Journal paper: relationship between the carbon and nitrogen cycles
This paper shows that the benefits for net carbon uptake by the biosphere arising from nitrogen fertilisation are offset by the emissions of nitrous oxide that result (Zaehle S, Ciais P, Friend A D and Prieur V (2011). Carbon benefits of anthropogenic reactive nitrogen offset by nitrous oxide emissions, Nature Geoscience)., doi:10.1038/ngeo1207).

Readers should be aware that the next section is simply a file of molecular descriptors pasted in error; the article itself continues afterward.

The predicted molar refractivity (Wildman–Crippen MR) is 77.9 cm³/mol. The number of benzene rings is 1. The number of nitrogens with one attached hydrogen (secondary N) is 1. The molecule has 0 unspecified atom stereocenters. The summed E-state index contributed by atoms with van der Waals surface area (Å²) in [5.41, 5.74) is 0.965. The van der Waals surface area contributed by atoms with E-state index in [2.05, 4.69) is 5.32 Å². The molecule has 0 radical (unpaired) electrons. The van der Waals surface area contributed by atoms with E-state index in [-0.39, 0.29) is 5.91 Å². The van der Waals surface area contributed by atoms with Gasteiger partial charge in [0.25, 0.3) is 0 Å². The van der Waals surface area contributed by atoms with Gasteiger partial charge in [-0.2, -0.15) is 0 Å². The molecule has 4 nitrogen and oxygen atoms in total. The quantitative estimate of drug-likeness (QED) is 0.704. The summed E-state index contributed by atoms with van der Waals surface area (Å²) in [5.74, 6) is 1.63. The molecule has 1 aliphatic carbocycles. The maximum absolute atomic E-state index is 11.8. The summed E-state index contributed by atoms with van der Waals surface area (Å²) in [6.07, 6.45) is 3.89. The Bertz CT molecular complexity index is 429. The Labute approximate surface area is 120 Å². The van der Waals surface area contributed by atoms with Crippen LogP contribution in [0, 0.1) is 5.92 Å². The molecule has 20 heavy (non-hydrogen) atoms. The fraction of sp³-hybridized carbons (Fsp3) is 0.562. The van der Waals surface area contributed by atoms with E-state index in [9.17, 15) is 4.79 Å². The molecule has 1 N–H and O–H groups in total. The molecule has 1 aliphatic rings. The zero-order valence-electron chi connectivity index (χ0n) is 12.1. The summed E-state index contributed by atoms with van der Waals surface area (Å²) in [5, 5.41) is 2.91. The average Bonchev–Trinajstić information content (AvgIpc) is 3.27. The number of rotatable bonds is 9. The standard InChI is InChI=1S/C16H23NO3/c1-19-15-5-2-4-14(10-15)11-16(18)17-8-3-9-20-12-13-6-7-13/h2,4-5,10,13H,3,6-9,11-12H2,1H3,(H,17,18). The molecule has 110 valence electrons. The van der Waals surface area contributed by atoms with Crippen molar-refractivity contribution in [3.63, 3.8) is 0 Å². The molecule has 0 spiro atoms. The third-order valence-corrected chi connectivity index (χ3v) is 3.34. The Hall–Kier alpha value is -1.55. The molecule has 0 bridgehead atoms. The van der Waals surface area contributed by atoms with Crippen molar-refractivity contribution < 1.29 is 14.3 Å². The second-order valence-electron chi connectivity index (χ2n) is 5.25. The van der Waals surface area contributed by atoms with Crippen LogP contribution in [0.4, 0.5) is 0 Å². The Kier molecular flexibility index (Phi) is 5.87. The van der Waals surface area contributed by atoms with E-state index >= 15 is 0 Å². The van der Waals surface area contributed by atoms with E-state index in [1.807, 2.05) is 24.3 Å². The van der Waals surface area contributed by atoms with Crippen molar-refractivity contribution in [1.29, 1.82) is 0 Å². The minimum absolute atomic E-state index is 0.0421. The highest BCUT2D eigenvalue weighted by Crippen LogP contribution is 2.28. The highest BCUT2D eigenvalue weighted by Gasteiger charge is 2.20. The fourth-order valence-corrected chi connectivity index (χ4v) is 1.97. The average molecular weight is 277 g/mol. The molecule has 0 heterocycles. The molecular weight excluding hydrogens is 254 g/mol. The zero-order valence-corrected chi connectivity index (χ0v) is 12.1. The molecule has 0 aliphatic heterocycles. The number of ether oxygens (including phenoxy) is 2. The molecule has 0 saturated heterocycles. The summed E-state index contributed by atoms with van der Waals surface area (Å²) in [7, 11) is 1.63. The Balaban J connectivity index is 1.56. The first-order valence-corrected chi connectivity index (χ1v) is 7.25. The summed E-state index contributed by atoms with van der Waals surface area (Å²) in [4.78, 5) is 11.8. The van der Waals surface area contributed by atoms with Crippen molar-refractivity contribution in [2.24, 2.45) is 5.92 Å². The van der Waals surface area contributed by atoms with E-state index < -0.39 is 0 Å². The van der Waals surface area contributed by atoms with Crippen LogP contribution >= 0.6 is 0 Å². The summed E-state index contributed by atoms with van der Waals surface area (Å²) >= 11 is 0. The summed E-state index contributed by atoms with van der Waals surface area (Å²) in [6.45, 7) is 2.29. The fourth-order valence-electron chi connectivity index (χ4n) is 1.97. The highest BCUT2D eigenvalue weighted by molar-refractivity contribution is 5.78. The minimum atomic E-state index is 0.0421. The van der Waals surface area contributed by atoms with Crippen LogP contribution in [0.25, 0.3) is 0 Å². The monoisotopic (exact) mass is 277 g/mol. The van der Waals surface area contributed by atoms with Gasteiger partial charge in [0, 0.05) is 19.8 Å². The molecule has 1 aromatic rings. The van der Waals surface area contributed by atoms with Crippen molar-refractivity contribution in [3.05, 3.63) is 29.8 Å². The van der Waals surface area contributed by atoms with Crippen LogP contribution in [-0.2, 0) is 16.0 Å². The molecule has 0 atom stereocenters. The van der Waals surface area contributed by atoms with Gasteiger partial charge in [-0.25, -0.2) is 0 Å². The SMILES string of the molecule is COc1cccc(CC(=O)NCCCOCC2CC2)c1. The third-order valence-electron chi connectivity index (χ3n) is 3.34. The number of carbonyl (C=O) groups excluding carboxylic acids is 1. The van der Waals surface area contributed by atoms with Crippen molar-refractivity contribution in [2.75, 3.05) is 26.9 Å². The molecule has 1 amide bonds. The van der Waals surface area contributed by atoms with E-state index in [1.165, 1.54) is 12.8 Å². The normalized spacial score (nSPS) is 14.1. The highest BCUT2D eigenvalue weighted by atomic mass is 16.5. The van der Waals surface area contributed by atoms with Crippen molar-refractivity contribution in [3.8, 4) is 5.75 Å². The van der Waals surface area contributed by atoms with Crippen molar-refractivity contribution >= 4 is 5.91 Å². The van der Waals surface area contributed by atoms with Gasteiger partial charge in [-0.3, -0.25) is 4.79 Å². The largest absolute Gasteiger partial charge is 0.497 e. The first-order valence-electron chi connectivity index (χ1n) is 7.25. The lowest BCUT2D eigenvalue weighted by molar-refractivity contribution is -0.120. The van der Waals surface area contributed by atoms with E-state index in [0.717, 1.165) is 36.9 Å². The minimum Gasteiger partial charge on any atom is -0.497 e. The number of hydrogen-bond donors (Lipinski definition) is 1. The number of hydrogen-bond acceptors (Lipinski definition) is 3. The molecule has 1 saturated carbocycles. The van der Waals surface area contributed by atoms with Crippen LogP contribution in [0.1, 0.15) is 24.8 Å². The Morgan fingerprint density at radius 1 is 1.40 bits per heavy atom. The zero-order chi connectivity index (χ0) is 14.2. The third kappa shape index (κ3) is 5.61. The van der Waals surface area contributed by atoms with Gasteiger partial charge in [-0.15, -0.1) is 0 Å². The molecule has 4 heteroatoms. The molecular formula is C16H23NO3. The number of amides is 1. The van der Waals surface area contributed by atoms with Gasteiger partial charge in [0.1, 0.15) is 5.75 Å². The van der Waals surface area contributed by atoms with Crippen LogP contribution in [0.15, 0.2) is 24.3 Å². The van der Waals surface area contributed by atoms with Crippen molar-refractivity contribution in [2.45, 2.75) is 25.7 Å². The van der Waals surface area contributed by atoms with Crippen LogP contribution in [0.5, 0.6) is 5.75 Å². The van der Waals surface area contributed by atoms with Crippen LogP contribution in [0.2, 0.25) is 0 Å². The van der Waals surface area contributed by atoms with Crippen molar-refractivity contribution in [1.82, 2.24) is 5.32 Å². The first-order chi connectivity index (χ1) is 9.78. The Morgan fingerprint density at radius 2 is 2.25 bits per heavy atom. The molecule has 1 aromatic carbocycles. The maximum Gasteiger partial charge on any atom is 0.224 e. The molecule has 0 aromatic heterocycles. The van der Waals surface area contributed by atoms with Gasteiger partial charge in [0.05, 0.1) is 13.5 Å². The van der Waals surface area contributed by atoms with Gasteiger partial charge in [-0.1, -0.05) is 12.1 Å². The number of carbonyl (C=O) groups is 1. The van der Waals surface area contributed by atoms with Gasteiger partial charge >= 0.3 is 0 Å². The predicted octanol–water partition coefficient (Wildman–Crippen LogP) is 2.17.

Additions of reactive nitrogen to terrestrial ecosystems—primarily through fertilizer application and atmospheric deposition—have more than doubled since 1860 owing to human activities. Nitrogen additions tend to increase the net uptake of carbon by the terrestrial biosphere, but they also stimulate nitrous oxide release from soils. However, given that the magnitude of these effects is uncertain, and that the carbon and nitrogen cycles are tightly coupled, the net climatic impact of anthropogenic nitrogen inputs is unknown. Here we use a process-based model of the terrestrial biosphere to evaluate the overall impact of anthropogenic nitrogen inputs on terrestrial ecosystem carbon and nitrous oxide fluxes between 1700 and 2005. We show that anthropogenic nitrogen inputs account for about a fifth of the carbon sequestered by terrestrial ecosystems between 1996 and 2005, and for most of the increase in global nitrous oxide emissions in recent decades; the latter is largely due to agricultural intensification. We estimate that carbon sequestration due to nitrogen deposition has reduced current carbon dioxide radiative forcing by 96±14 mW m−2. However, this effect has been offset by the increase in radiative forcing resulting from nitrous oxide emissions, which amounts to 125±20 mW m−2.
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